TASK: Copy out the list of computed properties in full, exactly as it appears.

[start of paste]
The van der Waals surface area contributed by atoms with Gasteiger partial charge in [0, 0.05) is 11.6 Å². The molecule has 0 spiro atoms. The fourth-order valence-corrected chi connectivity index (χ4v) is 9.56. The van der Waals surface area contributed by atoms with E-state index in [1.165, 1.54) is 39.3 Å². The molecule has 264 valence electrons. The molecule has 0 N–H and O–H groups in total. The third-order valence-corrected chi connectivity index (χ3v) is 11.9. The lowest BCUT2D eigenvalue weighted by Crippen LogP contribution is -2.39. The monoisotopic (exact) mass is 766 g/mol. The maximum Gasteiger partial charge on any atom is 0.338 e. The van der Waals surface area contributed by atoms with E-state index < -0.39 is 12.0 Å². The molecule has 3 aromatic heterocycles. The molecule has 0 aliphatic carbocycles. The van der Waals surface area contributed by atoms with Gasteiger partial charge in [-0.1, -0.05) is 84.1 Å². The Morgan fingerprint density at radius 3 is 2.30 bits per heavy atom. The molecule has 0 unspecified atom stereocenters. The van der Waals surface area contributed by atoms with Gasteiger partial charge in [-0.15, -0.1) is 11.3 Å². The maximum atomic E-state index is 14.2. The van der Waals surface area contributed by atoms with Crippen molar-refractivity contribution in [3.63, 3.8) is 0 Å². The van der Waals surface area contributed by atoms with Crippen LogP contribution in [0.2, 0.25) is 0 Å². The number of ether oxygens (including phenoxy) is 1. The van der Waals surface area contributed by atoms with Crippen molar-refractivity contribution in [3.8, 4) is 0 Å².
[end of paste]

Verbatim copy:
The van der Waals surface area contributed by atoms with Gasteiger partial charge in [0, 0.05) is 11.6 Å². The molecule has 0 spiro atoms. The fourth-order valence-corrected chi connectivity index (χ4v) is 9.56. The van der Waals surface area contributed by atoms with E-state index in [1.165, 1.54) is 39.3 Å². The molecule has 264 valence electrons. The molecule has 0 N–H and O–H groups in total. The third-order valence-corrected chi connectivity index (χ3v) is 11.9. The lowest BCUT2D eigenvalue weighted by Crippen LogP contribution is -2.39. The monoisotopic (exact) mass is 766 g/mol. The maximum Gasteiger partial charge on any atom is 0.338 e. The van der Waals surface area contributed by atoms with E-state index < -0.39 is 12.0 Å². The molecule has 3 aromatic heterocycles. The molecule has 0 aliphatic carbocycles. The van der Waals surface area contributed by atoms with Gasteiger partial charge in [-0.1, -0.05) is 84.1 Å². The Morgan fingerprint density at radius 3 is 2.30 bits per heavy atom. The molecule has 0 unspecified atom stereocenters. The van der Waals surface area contributed by atoms with Gasteiger partial charge in [-0.15, -0.1) is 11.3 Å². The maximum atomic E-state index is 14.2. The van der Waals surface area contributed by atoms with Crippen molar-refractivity contribution in [3.63, 3.8) is 0 Å². The van der Waals surface area contributed by atoms with Crippen LogP contribution in [0.2, 0.25) is 0 Å². The number of ether oxygens (including phenoxy) is 1. The van der Waals surface area contributed by atoms with Crippen molar-refractivity contribution in [3.8, 4) is 0 Å².